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KUNC is among the founding partners of the Mountain West News Bureau, a collaboration of public media stations that serve the Rocky Mountain states of Colorado Idaho, Utah and Wyoming.

'Remember Us': Sculpture Of Grieving Native American Woman Coming To Colorado Capitol

Resin Cast of Future Statue.jpg
Courtesy Harvey Pratt
A resin cast of Harvey Pratt’s statue to be installed at the Colorado state Capitol. The statue will replace a Civil War monument of a Colorado cavalryman that protesters tore down in June. It commemorates the Native American people killed by Colorado soldiers in the Sand Creek Massacre.

Amid America’s racial reckoning spurred by the killing of George Floyd, a number of controversial historical monuments were torn down by protesters or removed by authorities this year, including some in the Mountain West.

In Denver, the century-old statue of a Civil War cavalryman was toppled by protesters in June. It was designed by Captain Jack Howland, a member of the First Colorado Cavalry. Soldiers from that cavalry killed more than 200 Native Americans in the Sand Creek Massacre of 1864. More than half the victims were women and children.

The Capitol Building Advisory Committee voted Nov. 20 to replace the toppled monument with the statue of a Native American woman. Harvey Pratt, a member of the Cheyenne and Arapaho tribes and a Sand Creek Massacre descendant, is sculpting the bronze piece.

“Women were really impacted a great deal and they were targeted quite a bit. And so I wanted to show an Indian woman grieving. I'll leave it up to someone that's looking at it to decide if they think she's a victim or a survivor,” he said.

The statue will depict a woman with short hair, her braid resting on her lap. Her outstretched hand is missing fingers. Pratt said Cheyenne women mourning loss would often cut off their hair and fingers. She is also barefoot because Pratt was always told growing up “that you need to keep your shoes right there by the bed because you might have to get up and run.”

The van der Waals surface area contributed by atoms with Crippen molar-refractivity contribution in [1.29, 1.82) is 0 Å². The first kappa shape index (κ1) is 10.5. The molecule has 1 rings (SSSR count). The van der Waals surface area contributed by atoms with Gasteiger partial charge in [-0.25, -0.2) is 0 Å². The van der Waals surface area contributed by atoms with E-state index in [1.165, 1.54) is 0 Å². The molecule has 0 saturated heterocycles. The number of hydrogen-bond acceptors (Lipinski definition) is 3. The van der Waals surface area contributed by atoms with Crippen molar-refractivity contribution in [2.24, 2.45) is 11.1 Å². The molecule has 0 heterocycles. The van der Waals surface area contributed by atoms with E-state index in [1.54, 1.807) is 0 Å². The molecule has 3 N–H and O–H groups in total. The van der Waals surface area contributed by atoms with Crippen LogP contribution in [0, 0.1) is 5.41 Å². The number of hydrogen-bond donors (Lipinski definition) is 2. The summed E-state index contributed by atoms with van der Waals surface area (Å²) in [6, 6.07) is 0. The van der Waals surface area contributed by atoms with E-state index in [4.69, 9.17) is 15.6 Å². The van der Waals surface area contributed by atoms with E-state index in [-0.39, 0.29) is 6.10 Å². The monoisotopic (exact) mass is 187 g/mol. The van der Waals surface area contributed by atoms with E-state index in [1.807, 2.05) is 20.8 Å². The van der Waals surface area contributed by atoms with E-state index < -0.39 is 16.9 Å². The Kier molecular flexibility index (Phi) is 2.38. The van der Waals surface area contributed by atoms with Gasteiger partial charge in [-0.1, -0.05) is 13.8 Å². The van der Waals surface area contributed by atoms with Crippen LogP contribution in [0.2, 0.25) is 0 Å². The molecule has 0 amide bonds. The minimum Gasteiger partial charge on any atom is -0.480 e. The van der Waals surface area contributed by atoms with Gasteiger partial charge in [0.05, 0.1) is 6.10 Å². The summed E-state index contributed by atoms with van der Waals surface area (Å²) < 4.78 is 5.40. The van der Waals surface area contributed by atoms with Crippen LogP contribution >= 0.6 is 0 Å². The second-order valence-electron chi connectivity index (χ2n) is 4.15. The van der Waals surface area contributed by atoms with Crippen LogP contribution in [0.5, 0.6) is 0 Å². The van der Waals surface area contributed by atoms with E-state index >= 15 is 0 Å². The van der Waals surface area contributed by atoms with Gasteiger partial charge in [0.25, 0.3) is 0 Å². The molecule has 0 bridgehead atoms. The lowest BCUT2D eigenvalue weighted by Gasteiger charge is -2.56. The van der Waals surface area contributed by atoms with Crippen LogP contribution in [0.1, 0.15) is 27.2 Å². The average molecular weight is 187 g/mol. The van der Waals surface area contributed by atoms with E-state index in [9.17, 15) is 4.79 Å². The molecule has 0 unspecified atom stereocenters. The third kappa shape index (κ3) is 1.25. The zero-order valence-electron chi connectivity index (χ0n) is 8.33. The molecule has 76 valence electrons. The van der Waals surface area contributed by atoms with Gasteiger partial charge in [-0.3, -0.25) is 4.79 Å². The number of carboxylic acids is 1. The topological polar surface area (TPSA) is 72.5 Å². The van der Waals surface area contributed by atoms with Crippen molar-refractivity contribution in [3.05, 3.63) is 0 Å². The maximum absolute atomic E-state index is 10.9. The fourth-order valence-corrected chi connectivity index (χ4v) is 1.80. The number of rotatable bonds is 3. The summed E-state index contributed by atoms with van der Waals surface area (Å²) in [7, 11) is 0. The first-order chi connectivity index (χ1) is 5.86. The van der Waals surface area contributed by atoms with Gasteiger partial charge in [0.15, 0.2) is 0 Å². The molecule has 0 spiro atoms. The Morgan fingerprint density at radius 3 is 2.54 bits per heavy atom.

Pratt’s great-grandparents escaped the brutality of cavalrymen on that fateful day in 1864. For those left behind, Pratt hopes the statue will flip back the pages of history and highlight words that must be spoken: “Don’t forget us. Remember us.”

Meanwhile, across the region in Albuquerque, New Mexico, authorities in June removed a statue of the oppressive Spanish conquistador Don Juan Oñate. It came down after a man reportedly defending the statue shot a protester. The city launched the “Race, History and Healing Project” to discuss potential replacements. Protesters roughly one hour away in Santa Fe tore down a Civil War obelisk in October. It had a plaque dedicated in part to “heroes” who died battling “savage Indians.”

This story was produced by the Mountain West News Bureau, a collaboration between Wyoming Public Media, Boise State Public Radio in Idaho, KUNR in Nevada, the O'Connor Center for the Rocky Mountain West in Montana, KUNC in Colorado, KUNM in New Mexico, with support from affiliate stations across the region. Funding for the Mountain West News Bureau is provided in part by the Corporation for Public Broadcasting.

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